I appreciate your question. Recently I’ve begun looking into the types of questions being asked in genealogy message board type situations and the quality of answers.
In today’s world many people expect quick answers/solutions, especially when seeking information online. Commercial and non-profit genealogy cater to this.
Too many of the responses I see on Facebook genealogy groups are more about showing support than teaching a person to be a better family historian/genealogist or answering the question. This group is unique, and the best example I’ve found to illustrate what should be done. This system has functionality that others like RootsWeb and Facebook don’t provide. Additional functionality might help but there are some specific ideas I am investigating elsewhere that can be done with existing, low quality tools.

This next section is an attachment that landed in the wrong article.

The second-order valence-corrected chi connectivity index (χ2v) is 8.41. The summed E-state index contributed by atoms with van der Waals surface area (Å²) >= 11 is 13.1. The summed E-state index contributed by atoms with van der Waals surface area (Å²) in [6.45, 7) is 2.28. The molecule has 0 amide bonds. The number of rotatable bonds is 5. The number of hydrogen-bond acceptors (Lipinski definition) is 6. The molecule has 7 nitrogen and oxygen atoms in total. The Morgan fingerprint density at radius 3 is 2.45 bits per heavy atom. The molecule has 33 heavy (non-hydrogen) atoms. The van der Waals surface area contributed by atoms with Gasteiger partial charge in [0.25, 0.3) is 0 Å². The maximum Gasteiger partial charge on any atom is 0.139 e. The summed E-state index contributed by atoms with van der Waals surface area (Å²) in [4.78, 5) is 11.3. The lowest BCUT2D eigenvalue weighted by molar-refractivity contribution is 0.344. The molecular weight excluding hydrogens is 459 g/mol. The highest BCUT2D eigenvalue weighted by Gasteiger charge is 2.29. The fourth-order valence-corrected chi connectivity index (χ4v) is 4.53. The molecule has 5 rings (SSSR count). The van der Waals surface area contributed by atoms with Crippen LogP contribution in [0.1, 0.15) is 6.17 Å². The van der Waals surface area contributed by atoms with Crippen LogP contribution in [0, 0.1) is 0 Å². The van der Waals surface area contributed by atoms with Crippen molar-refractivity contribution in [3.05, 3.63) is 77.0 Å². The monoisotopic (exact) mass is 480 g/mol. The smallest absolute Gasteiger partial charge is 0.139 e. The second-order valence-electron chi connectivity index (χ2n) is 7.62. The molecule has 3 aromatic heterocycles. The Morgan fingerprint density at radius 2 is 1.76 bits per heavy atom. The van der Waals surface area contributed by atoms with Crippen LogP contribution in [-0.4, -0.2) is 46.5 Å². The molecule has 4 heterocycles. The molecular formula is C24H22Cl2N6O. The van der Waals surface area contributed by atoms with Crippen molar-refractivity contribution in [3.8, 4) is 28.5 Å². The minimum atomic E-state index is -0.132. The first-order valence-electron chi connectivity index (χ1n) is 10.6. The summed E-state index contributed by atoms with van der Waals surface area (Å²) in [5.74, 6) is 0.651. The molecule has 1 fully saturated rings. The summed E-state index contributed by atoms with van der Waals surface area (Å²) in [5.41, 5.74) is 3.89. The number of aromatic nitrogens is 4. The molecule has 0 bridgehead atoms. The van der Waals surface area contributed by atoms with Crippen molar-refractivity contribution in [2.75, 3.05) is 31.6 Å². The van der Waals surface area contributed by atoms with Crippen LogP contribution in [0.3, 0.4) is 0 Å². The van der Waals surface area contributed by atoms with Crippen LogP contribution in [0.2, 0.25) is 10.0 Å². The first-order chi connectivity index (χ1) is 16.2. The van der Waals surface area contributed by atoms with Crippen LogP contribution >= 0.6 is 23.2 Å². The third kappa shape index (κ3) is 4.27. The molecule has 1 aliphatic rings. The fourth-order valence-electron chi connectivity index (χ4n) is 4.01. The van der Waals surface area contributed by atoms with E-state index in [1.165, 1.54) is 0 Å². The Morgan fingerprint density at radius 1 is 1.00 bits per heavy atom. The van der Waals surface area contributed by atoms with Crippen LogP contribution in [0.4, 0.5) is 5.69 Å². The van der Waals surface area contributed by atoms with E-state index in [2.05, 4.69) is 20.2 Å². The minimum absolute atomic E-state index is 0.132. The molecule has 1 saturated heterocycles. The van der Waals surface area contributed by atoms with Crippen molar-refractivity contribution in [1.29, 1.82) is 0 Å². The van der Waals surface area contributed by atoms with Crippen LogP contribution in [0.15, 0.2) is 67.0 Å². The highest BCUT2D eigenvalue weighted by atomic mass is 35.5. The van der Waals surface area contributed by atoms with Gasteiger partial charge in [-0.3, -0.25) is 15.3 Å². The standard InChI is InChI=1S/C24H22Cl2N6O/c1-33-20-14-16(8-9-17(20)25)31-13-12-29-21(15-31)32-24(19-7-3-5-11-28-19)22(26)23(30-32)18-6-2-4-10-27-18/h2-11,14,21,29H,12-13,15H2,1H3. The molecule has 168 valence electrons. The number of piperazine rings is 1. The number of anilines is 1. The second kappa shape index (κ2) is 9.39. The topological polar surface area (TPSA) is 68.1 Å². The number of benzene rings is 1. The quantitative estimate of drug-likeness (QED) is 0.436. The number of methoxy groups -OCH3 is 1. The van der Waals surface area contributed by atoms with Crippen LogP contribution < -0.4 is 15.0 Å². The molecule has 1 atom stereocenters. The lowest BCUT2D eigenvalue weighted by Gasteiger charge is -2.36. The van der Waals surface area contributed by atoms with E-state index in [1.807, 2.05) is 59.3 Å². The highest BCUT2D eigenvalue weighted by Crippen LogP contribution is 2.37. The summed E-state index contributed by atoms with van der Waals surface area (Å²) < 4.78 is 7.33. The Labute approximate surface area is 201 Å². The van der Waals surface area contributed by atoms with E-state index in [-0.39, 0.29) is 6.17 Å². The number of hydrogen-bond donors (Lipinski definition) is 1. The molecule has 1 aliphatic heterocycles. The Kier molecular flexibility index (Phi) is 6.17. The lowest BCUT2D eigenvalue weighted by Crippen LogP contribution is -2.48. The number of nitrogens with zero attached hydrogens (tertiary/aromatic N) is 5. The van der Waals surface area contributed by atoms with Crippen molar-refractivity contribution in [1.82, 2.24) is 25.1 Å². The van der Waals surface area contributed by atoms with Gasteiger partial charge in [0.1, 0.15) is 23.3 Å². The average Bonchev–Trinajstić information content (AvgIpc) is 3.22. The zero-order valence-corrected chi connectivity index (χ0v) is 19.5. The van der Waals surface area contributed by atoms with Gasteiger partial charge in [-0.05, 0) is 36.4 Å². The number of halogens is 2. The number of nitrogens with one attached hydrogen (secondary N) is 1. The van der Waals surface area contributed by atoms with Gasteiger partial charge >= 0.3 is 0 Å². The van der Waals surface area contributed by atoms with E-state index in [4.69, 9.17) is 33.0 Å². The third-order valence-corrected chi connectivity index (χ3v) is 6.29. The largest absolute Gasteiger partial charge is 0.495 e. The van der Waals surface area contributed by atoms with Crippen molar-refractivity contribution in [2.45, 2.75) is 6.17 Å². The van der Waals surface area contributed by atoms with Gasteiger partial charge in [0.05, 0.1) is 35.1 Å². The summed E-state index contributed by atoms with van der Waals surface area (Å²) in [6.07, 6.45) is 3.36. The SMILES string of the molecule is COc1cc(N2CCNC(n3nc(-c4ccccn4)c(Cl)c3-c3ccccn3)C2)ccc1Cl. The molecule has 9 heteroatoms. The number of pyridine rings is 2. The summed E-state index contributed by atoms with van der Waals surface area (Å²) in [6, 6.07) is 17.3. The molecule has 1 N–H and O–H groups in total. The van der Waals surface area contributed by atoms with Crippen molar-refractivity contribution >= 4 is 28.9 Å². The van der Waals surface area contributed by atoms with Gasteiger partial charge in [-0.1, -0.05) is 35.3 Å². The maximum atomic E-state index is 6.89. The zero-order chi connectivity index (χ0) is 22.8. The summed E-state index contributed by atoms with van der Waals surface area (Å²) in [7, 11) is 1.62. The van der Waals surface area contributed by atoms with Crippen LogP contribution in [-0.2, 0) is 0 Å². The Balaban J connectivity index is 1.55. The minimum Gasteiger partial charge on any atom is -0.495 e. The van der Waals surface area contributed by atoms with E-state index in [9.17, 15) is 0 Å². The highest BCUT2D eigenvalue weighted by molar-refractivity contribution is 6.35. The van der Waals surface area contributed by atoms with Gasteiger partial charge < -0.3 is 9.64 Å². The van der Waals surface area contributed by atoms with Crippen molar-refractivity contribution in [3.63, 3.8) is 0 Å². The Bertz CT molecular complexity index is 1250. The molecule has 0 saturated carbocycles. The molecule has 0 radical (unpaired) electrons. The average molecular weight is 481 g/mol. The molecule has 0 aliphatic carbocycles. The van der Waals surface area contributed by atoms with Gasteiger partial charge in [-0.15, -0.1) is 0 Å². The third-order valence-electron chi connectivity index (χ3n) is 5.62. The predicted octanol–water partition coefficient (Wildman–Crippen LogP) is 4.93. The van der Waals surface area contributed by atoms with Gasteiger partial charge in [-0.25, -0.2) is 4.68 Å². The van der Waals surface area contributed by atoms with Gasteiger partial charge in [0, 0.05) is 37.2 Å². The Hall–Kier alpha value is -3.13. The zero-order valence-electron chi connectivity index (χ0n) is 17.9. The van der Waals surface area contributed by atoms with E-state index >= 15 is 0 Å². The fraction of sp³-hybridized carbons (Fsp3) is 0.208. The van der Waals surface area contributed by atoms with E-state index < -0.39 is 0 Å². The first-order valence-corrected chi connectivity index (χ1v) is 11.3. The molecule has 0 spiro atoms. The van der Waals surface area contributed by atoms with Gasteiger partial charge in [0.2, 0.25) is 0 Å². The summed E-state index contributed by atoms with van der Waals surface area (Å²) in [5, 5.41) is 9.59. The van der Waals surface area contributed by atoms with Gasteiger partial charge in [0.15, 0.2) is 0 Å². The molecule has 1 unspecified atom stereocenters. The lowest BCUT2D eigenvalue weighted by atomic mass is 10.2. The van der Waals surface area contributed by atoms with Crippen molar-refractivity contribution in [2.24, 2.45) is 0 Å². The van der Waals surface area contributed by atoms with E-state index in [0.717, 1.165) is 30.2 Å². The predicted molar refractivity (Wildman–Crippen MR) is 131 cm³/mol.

- Always ask for clarification of what the real goal is. (A person may
be looking for an English immigrant to the United States in the
1850s but if what they want to learn is the immigrant’s birthplace
there may be better alternatives.)
- Find out if they have an online family tree, if not suggest they
create one. This is to help the helpers see what is known and do a
better analysis of the problem. It also provides an opportunity and place to
encourage documentation of information.
- Help them learn basics like, “Kill off your ancestor” or “start from
the most recent event and work back in time” or “the best source for
new information is your old information”.
- Teach don’t just point. (Apprenticeship records may be the number
one option for a specific query but it probably needs a little more
clarification than a link to Ancestry or Findmypast.)
- Model the behavior. (If we share tips and help more people have
success following higher standards those practices should become